You should also check for calluses on the feet and determine whether they’re lateral or medial in location, advises Dr. Dananberg. “If they are predominately lateral and the skin sub 1st metatarsal head is smooth and soft, then posting may again compound the situation,” he explains.
If you see excessive contraction of the lesser digits in conjunction with the above findings, Dr. Dananberg says the patient has a strong inversion component to his or her walking, so using an RF post is contraindicated.
Overall, Dr. Dananberg feels the best way to determine the appropriateness of rearfoot posting is to use in-shoe pressure testing to determine the nature of weight flow and then post accordingly. Dr. Volpe recommends a three-pronged approach:
Assess the varus angulation of the rearfoot (tibia and subtalar joint);
Consider the clinical condition(s) you are treating; and
Consider the purpose and objectives of the foot orthosis.
Dr. Volpe prefers to assess the rearfoot varus (subtalar and tibial varum) during the biomechanical exam in order to determine the appropriate degree of posting. He says a lower combined rearfoot varus assessment yields a lower rearfoot angulation and a higher deformity requires a higher angulation.
Dr. Volpe may increase the angulation in patients who have a high valgus compensation of the rearfoot on weightbearing, ligamentous laxity or other signs of severe pronatory deformity.

This method, which results in rearfoot posts from 0 to 8 degrees in most cases, should help you identify when the standard 4-degree varus post is contraindicated, according to Dr. Volpe. He adds that in most cases in which you’re prescribing orthotics for shock absorption, weight dispersion, etc., and limitation of pronation is not an objective for the orthosis, a 4-degree rearfoot post would be high and a lower angulation would be recommended. On the other hand, he notes he is more likely to use a high rearfoot post when he wants to limit the extent or duration of pronation in the gait cycle or if clinical circumstances call for inversion of the rearfoot.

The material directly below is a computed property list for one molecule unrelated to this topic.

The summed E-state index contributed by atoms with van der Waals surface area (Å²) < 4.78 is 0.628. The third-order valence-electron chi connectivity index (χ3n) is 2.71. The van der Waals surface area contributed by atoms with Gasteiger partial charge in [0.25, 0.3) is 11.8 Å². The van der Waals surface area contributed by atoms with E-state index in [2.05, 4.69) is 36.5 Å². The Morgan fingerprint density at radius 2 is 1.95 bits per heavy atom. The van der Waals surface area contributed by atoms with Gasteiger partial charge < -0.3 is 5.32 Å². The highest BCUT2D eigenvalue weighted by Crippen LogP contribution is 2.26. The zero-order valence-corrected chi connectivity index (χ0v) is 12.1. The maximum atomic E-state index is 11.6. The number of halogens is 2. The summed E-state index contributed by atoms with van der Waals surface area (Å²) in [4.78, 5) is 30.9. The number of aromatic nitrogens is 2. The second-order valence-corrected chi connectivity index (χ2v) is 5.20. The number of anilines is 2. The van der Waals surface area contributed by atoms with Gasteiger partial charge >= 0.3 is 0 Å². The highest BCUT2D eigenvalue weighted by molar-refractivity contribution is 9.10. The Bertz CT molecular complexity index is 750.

When it comes to clinical signs for not using a 4-degree rearfoot varus post (or other high rearfoot varus posts), Dr. Volpe says you should be wary of a varus relaxed calcaneal stance position, lateral heel callus or a history of inversion lateral ankle sprains or lateral ankle instability. Also, if your patient demonstrates a lateral shift or excessive lateral weightbearing in the stance phase of gait, Dr. Volpe says you should avoid high rearfoot varus posting.
Since orthotic laboratories have taken over the creation of these devices for clinics, Dr. Phillips says podiatrists must decide whether to use heel posting at the time they write the orthotic prescriptions. While there are certain guidelines (see “Key Guidelines On Heel Posting”) that he follows when treating patients, Dr. Phillips says heel posting is “very much in the realm of a clinical art.” In his experience, a 1-degree change in heel post motion can be very helpful or hurtful.
“The clinician has to be aware of the heel post motion and is left many times to experiment with it, increasing or decreasing until achieving the right result,” sums up Dr. Phillips. He says this requires you to make small adjustments in an office setting and you should emphasize to your patients that these adjustments are “still very much a part of the orthotic therapy process.”

Dr. Dananberg (shown on the right) practices in Bedford, NH.

Dr. Phillips is the Director of Podiatric Residency at the Coatesville Veterans Affairs Medical Center in Coatesville, Penn.
Dr. Volpe is a Professor and Chairman of the Department of Pediatrics at the New York College of Podiatric Medicine. He is also the Medical Director of Langer, Inc.


A most useful article.

Thank you.

Ken Hastings

Very, very good site. I add to bookmarks

Add new comment